This work deals explicitly with the issue of how emerging religions legitimate themselves. It contends that a new religion has at least four different, though overlapping, areas where legitimacy is a concern: making converts, maintaining followers, shaping public opinion and appeasing government authorities. The legitimacy that new religions seek in the public realm is primarily that of social acceptance. Mainstream society's acknowledgement of a religion as legitimate means recognizing its status as a genuine religion and thus recognizing its right to exist. Through a series of wide-ranging case studies James Lewis explores the diversification of legitimation strategies of new religions as well as the tactics that their critics use to de-legitimate such groups. Cases include the Movement for Spiritual Inner Awareness, Native American prophet religions, spiritualism, the Church of Christ-Scientist, Scientology, Church of Satan, Heaven's Gate, Unitarianism, Hindu reform movements and Soka Gakkai, a new Buddhist sect.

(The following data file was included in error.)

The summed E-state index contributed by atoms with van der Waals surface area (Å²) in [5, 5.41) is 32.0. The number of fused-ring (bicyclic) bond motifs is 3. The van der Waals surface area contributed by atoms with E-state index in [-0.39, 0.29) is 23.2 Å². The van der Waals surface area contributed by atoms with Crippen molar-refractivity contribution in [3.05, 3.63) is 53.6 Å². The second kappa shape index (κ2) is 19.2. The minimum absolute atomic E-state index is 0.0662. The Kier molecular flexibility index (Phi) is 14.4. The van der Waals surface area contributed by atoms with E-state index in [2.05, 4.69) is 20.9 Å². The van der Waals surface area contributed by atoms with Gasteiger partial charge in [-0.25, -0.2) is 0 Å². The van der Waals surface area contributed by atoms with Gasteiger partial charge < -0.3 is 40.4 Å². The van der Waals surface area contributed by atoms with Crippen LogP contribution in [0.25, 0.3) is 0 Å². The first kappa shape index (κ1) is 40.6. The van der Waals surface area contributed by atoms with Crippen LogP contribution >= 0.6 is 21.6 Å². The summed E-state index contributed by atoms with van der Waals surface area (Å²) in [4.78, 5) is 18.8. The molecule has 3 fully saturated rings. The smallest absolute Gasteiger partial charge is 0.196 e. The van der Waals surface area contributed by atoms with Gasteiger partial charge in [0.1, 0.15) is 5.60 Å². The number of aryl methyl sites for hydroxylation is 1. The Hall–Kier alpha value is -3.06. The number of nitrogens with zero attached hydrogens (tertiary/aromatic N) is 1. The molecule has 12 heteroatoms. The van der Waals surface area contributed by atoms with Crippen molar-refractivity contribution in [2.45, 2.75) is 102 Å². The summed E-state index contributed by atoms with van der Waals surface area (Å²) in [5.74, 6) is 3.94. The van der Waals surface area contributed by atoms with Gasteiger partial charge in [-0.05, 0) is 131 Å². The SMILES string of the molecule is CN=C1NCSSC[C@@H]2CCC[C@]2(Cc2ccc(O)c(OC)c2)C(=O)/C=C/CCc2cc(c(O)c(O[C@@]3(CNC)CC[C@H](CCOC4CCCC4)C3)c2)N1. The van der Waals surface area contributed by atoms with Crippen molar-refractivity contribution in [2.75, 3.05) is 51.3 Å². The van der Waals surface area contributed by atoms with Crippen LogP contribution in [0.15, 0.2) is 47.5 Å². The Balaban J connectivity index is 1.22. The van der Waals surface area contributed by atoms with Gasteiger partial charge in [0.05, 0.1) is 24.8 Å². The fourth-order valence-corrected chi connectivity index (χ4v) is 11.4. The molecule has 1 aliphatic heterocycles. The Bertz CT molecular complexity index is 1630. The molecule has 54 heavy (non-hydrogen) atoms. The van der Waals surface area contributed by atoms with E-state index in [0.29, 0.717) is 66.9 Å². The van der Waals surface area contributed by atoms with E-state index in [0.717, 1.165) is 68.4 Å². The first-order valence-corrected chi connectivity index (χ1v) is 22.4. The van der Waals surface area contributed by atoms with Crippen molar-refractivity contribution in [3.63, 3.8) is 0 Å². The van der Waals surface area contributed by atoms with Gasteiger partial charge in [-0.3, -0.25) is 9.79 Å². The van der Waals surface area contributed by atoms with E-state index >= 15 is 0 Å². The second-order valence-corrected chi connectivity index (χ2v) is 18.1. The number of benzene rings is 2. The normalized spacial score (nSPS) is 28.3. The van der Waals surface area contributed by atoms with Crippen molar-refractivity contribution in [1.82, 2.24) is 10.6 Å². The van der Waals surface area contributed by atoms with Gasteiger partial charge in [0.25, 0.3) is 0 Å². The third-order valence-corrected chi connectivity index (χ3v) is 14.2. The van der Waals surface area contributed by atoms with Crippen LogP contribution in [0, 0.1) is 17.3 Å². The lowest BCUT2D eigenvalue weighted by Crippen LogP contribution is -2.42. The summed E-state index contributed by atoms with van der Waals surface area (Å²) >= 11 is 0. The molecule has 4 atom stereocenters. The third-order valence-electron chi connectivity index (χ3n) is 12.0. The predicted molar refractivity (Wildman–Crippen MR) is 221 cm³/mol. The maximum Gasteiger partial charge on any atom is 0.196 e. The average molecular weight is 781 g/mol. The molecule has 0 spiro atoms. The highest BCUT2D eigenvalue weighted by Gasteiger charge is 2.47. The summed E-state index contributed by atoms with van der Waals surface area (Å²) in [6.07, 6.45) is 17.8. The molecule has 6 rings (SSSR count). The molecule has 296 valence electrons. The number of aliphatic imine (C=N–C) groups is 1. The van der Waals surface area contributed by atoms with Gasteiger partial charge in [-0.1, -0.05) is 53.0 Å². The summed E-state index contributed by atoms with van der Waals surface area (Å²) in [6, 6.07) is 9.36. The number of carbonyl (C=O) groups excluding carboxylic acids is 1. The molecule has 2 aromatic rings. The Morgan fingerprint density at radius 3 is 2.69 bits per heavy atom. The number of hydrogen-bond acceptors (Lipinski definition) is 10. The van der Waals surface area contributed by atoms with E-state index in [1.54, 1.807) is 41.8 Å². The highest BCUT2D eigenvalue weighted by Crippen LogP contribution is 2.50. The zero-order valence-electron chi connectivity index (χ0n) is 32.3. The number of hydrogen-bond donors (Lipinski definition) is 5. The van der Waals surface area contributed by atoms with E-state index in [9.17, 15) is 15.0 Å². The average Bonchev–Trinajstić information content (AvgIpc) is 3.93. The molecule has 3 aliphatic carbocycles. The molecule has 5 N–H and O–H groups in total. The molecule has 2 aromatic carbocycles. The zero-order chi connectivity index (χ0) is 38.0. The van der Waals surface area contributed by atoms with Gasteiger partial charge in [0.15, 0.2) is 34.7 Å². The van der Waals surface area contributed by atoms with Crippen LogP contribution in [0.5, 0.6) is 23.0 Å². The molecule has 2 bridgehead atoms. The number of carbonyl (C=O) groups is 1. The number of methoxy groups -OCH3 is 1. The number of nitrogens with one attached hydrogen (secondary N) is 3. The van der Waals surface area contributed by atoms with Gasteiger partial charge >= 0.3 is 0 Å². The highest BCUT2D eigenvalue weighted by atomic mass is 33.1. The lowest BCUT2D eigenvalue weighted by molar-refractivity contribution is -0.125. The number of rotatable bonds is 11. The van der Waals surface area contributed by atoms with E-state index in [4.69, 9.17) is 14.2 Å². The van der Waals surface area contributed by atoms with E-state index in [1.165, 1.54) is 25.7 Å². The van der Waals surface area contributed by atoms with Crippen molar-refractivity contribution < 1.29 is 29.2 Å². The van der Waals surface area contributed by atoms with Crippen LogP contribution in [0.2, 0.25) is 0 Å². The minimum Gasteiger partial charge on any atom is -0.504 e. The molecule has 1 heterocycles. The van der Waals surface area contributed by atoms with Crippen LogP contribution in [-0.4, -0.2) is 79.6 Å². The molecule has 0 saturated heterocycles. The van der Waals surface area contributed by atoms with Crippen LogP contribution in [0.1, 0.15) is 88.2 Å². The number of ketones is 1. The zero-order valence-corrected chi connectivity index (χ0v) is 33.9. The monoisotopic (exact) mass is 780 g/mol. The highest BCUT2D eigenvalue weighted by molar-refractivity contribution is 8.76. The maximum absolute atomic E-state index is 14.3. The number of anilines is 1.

Since many of the issues raised with respect to new religions can be extended to the legitimation strategies deployed by established religions, the book sheds light on classic questions about the origin of all religions.
Publisher: Rutgers University Press
Weight: 490 g
Dimensions: 229 x 152 x 19 mm